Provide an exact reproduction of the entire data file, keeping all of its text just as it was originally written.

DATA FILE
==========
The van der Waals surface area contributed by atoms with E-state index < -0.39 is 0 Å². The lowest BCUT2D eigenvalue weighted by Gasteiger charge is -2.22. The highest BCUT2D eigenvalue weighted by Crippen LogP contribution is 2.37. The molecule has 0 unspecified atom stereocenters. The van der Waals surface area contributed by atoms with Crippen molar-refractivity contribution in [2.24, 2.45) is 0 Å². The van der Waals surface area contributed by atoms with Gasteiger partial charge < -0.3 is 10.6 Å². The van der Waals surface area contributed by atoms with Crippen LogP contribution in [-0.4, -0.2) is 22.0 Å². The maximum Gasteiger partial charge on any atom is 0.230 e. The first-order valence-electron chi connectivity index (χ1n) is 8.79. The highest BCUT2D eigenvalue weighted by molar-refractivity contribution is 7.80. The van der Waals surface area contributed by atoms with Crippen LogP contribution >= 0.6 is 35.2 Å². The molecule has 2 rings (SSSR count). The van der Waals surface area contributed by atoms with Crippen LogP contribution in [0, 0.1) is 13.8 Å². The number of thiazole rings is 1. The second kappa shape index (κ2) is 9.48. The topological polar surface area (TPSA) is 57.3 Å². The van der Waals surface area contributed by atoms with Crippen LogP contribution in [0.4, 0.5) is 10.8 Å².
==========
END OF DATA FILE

The van der Waals surface area contributed by atoms with E-state index < -0.39 is 0 Å². The lowest BCUT2D eigenvalue weighted by Gasteiger charge is -2.22. The highest BCUT2D eigenvalue weighted by Crippen LogP contribution is 2.37. The molecule has 0 unspecified atom stereocenters. The van der Waals surface area contributed by atoms with Crippen molar-refractivity contribution in [2.24, 2.45) is 0 Å². The van der Waals surface area contributed by atoms with Gasteiger partial charge < -0.3 is 10.6 Å². The van der Waals surface area contributed by atoms with Crippen LogP contribution in [-0.4, -0.2) is 22.0 Å². The maximum Gasteiger partial charge on any atom is 0.230 e. The first-order valence-electron chi connectivity index (χ1n) is 8.79. The highest BCUT2D eigenvalue weighted by molar-refractivity contribution is 7.80. The van der Waals surface area contributed by atoms with Crippen LogP contribution >= 0.6 is 35.2 Å². The molecule has 2 rings (SSSR count). The van der Waals surface area contributed by atoms with Crippen LogP contribution in [0, 0.1) is 13.8 Å². The number of thiazole rings is 1. The second kappa shape index (κ2) is 9.48. The topological polar surface area (TPSA) is 57.3 Å². The van der Waals surface area contributed by atoms with Crippen LogP contribution in [0.4, 0.5) is 10.8 Å².